In a previous report (López et al, ASH 2007, abstract 1916) we have demonstrated the presence of cytogenetic aberrations on mesenchymal stem cells (MSCs), the bone marrow (BM) stroma progenitors, from patients with myelodysplastic syndromes (MDS). Since there is a chance that the observed changes could be the result of the expansion in the culture process the aim of the present study was to analyze whether genomic changes could be present in non-expanded BM MSC and also to assess if the genomic changes detected could be correlated with specific subtypes of MDS. To address our first issue, in four MDS cases, MSCs were enriched by sorting mononuclear cells from BM with the following phenotype: CD45/CD73++/CD34/CD271+++, purity being >99%. Array based comparative genomic hybridization (array-CGH) was performed with this cell population. DNA was extracted, and after it was amplificated using the GenomiPhi kit. The postamplification cleanup was achived by ethanol precipitation using the sodiumacetate/EDTA. In order to know whether the amplified products contained actual genomics a PCR, using specific primers was performed; both test and reference DNA were amplified using the same amount of starting DNA. With this approach genomic changes were observed in this sorted cell population, with gains being more frequent than loses. The more frequently affected genomic regions were: 1q31, 10q26 and 20q13. In order to be sure that these features were also present in expanded MSCs, FISH using the same bacterial artificial chromosome (BAC) probe than used in the array-CGH studies was performed on expanded MSCs from the same patients and the same genomic alteration was observed, showing that not only expanded but also freshly isolated MSCs have genomic aberrations. Once demostrated that. uncultured MSCs were genomically abnormal we wanted to know whether these aberrations could be related to any clinical parameter. For this purpose expanded MSCs from 13 MDS patients were studied using array-CGH and an unsupervised hierarchical cluster analysis performed. Two different clusters were identified: one of them included all the 5q- syndrome patients, while the other incorporated the remaining MDS subtypes. The differences between these two clusters occurred just in 26 BAC. When looking at these clones and taking into account only regions involving at least two consecutive BACS, chromosomal regions 11q13, 17q25, 19q13, 20q13, and 22q13.2 were gained in 100% or 80% of the 5q-cases; by contrast a normal copy or a deletion of these regions were observed within the rest of patients. Our results show, for the first time, that both cultured-expanded and freshly-isolated MSC from MDS display genomic aberrations, as assessed by array-CGH and FISH, some of them specially linked to a specific clinical entity, the 5q- syndrome.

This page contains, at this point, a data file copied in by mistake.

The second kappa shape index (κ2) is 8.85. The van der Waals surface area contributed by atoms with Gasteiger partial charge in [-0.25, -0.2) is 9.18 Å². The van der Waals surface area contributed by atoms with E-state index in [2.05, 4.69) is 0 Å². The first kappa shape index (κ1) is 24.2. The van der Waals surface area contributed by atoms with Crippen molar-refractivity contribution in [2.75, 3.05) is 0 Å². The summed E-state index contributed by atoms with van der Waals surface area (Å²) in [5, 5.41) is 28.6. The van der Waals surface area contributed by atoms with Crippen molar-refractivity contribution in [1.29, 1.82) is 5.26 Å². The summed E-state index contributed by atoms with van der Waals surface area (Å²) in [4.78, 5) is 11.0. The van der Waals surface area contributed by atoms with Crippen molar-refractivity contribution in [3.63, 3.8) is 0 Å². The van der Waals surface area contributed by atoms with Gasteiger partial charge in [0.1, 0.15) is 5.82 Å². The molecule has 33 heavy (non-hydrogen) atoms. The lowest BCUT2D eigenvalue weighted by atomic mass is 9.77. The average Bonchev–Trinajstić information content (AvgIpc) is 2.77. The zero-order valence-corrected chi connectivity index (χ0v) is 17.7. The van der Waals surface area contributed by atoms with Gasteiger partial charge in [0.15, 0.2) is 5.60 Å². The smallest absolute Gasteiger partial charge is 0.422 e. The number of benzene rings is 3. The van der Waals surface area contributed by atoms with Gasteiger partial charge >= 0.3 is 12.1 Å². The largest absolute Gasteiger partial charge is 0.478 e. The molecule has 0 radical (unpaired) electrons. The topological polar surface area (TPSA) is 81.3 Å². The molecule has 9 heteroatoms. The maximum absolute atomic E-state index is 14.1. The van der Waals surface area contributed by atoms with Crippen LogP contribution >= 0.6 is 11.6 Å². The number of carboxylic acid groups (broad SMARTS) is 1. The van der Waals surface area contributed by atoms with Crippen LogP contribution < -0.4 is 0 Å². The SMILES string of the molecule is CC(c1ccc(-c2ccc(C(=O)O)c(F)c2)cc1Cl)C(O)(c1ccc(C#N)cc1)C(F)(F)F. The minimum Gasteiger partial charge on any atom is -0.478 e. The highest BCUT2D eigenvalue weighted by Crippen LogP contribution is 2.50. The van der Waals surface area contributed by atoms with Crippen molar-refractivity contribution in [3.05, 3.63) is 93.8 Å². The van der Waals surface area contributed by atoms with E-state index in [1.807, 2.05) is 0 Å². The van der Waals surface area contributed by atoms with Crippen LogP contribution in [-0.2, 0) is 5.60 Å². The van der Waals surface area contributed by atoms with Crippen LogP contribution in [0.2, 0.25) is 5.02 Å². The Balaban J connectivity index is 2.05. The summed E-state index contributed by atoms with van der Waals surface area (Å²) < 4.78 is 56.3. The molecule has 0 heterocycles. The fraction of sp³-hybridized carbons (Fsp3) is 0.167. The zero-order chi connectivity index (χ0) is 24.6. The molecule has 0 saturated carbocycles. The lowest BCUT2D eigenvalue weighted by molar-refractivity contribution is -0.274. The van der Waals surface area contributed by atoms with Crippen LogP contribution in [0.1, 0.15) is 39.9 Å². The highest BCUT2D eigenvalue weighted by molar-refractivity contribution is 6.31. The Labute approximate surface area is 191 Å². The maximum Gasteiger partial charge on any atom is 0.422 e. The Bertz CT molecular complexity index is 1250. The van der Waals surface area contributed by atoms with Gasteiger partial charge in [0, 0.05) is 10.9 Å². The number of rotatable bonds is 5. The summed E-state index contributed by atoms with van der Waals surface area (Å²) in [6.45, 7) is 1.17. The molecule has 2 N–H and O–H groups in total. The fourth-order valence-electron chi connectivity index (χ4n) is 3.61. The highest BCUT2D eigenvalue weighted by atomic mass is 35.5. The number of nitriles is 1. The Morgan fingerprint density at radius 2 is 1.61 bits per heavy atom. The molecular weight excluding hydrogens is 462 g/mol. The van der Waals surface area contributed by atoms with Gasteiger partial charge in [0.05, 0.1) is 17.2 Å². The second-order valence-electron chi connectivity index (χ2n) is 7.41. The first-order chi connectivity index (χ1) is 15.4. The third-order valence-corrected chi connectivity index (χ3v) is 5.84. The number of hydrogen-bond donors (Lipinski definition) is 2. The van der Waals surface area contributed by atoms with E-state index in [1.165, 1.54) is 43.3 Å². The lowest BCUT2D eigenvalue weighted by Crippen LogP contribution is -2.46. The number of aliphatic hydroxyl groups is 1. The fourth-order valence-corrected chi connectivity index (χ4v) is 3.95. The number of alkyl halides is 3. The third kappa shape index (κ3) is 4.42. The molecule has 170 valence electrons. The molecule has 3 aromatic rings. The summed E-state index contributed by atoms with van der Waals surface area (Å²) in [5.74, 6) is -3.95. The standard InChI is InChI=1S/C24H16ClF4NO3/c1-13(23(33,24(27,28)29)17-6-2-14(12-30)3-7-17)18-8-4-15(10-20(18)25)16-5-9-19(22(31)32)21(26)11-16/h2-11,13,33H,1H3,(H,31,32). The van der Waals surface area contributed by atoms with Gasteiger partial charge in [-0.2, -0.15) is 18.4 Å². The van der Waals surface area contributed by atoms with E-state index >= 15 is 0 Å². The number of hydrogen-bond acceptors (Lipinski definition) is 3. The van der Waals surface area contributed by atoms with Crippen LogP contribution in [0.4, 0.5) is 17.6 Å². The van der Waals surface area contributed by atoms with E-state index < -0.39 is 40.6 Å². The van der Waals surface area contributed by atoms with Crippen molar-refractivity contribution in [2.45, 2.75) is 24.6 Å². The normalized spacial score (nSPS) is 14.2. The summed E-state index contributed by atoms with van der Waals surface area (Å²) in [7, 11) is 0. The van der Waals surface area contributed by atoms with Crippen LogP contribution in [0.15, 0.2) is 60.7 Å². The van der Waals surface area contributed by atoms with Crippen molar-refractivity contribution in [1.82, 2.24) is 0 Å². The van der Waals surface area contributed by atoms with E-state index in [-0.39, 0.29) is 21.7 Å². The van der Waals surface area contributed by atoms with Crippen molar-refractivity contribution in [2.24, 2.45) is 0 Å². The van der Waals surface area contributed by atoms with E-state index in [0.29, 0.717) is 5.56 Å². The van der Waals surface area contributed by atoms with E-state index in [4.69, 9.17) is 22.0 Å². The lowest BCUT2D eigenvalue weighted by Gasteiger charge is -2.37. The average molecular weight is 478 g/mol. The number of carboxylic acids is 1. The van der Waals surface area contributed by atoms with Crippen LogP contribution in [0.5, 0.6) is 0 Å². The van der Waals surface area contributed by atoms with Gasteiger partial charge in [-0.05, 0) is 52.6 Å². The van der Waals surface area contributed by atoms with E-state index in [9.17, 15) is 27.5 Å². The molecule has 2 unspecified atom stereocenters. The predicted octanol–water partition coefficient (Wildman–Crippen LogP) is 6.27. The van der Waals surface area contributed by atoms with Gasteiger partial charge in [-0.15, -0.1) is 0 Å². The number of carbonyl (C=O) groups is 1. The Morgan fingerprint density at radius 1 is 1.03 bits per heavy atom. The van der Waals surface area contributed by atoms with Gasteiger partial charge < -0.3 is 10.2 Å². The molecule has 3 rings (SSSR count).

Disclosures: No relevant conflicts of interest to declare.

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